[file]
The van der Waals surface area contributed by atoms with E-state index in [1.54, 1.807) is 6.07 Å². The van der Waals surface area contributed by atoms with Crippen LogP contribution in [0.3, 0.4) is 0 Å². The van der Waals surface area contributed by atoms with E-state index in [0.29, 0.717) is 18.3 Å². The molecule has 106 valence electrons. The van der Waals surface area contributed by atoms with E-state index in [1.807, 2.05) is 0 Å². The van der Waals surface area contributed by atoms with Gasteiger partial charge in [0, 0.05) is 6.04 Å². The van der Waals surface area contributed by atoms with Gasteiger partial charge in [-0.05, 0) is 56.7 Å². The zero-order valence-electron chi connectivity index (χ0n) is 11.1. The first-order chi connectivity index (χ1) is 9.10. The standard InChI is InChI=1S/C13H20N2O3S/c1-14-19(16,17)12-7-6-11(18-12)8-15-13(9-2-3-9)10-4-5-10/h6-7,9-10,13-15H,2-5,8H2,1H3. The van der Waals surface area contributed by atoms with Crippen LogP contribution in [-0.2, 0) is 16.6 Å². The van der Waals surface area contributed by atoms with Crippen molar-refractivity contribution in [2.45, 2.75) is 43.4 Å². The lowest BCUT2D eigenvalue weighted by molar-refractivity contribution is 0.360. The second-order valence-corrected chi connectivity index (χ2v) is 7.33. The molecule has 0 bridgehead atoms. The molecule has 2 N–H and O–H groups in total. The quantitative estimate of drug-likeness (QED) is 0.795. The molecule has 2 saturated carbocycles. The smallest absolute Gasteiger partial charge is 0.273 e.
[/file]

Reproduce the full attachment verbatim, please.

The van der Waals surface area contributed by atoms with E-state index in [1.54, 1.807) is 6.07 Å². The van der Waals surface area contributed by atoms with Crippen LogP contribution in [0.3, 0.4) is 0 Å². The van der Waals surface area contributed by atoms with E-state index in [0.29, 0.717) is 18.3 Å². The molecule has 106 valence electrons. The van der Waals surface area contributed by atoms with E-state index in [1.807, 2.05) is 0 Å². The van der Waals surface area contributed by atoms with Gasteiger partial charge in [0, 0.05) is 6.04 Å². The van der Waals surface area contributed by atoms with Gasteiger partial charge in [-0.05, 0) is 56.7 Å². The zero-order valence-electron chi connectivity index (χ0n) is 11.1. The first-order chi connectivity index (χ1) is 9.10. The standard InChI is InChI=1S/C13H20N2O3S/c1-14-19(16,17)12-7-6-11(18-12)8-15-13(9-2-3-9)10-4-5-10/h6-7,9-10,13-15H,2-5,8H2,1H3. The van der Waals surface area contributed by atoms with Crippen LogP contribution in [-0.2, 0) is 16.6 Å². The van der Waals surface area contributed by atoms with Crippen molar-refractivity contribution in [2.45, 2.75) is 43.4 Å². The lowest BCUT2D eigenvalue weighted by molar-refractivity contribution is 0.360. The second-order valence-corrected chi connectivity index (χ2v) is 7.33. The molecule has 0 bridgehead atoms. The molecule has 2 N–H and O–H groups in total. The quantitative estimate of drug-likeness (QED) is 0.795. The molecule has 2 saturated carbocycles. The smallest absolute Gasteiger partial charge is 0.273 e.